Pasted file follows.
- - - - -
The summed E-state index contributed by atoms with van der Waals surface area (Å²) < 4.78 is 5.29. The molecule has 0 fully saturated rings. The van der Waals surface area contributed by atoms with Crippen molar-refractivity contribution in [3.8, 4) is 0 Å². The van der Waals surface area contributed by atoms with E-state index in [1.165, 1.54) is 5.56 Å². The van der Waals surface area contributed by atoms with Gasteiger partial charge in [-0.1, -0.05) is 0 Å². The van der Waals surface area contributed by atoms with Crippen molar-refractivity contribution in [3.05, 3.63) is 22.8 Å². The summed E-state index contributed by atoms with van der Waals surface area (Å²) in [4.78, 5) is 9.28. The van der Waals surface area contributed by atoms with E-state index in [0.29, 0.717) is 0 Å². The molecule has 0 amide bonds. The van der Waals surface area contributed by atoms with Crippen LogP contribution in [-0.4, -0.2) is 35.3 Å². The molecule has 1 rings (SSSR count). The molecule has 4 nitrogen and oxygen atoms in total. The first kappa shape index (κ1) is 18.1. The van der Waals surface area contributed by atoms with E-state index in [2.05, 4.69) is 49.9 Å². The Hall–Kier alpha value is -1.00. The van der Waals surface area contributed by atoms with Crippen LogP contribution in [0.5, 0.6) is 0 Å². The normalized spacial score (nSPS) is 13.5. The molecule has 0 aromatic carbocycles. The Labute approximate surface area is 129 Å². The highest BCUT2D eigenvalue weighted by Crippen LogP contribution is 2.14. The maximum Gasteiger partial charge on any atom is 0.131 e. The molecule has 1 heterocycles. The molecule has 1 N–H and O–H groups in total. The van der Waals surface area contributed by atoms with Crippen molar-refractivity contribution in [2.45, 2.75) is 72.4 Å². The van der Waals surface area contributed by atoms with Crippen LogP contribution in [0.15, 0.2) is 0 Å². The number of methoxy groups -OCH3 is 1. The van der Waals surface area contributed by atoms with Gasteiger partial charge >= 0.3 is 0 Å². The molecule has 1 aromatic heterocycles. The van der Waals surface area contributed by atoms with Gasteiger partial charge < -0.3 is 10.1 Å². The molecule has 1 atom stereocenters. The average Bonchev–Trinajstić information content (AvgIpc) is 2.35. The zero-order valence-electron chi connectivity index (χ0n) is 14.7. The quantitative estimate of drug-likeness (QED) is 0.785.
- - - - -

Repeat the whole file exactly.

The summed E-state index contributed by atoms with van der Waals surface area (Å²) < 4.78 is 5.29. The molecule has 0 fully saturated rings. The van der Waals surface area contributed by atoms with Crippen molar-refractivity contribution in [3.8, 4) is 0 Å². The van der Waals surface area contributed by atoms with E-state index in [1.165, 1.54) is 5.56 Å². The van der Waals surface area contributed by atoms with Gasteiger partial charge in [-0.1, -0.05) is 0 Å². The van der Waals surface area contributed by atoms with Crippen molar-refractivity contribution in [3.05, 3.63) is 22.8 Å². The summed E-state index contributed by atoms with van der Waals surface area (Å²) in [4.78, 5) is 9.28. The van der Waals surface area contributed by atoms with E-state index in [0.29, 0.717) is 0 Å². The molecule has 0 amide bonds. The van der Waals surface area contributed by atoms with Crippen LogP contribution in [-0.4, -0.2) is 35.3 Å². The molecule has 1 rings (SSSR count). The molecule has 4 nitrogen and oxygen atoms in total. The first kappa shape index (κ1) is 18.1. The van der Waals surface area contributed by atoms with E-state index in [2.05, 4.69) is 49.9 Å². The Hall–Kier alpha value is -1.00. The van der Waals surface area contributed by atoms with Crippen LogP contribution in [0.5, 0.6) is 0 Å². The normalized spacial score (nSPS) is 13.5. The molecule has 0 aromatic carbocycles. The Labute approximate surface area is 129 Å². The highest BCUT2D eigenvalue weighted by Crippen LogP contribution is 2.14. The maximum Gasteiger partial charge on any atom is 0.131 e. The molecule has 1 heterocycles. The molecule has 1 N–H and O–H groups in total. The van der Waals surface area contributed by atoms with Crippen molar-refractivity contribution in [2.45, 2.75) is 72.4 Å². The van der Waals surface area contributed by atoms with Crippen LogP contribution in [0.15, 0.2) is 0 Å². The number of methoxy groups -OCH3 is 1. The van der Waals surface area contributed by atoms with Gasteiger partial charge >= 0.3 is 0 Å². The molecule has 1 aromatic heterocycles. The van der Waals surface area contributed by atoms with Gasteiger partial charge < -0.3 is 10.1 Å². The molecule has 1 atom stereocenters. The average Bonchev–Trinajstić information content (AvgIpc) is 2.35. The zero-order valence-electron chi connectivity index (χ0n) is 14.7. The quantitative estimate of drug-likeness (QED) is 0.785.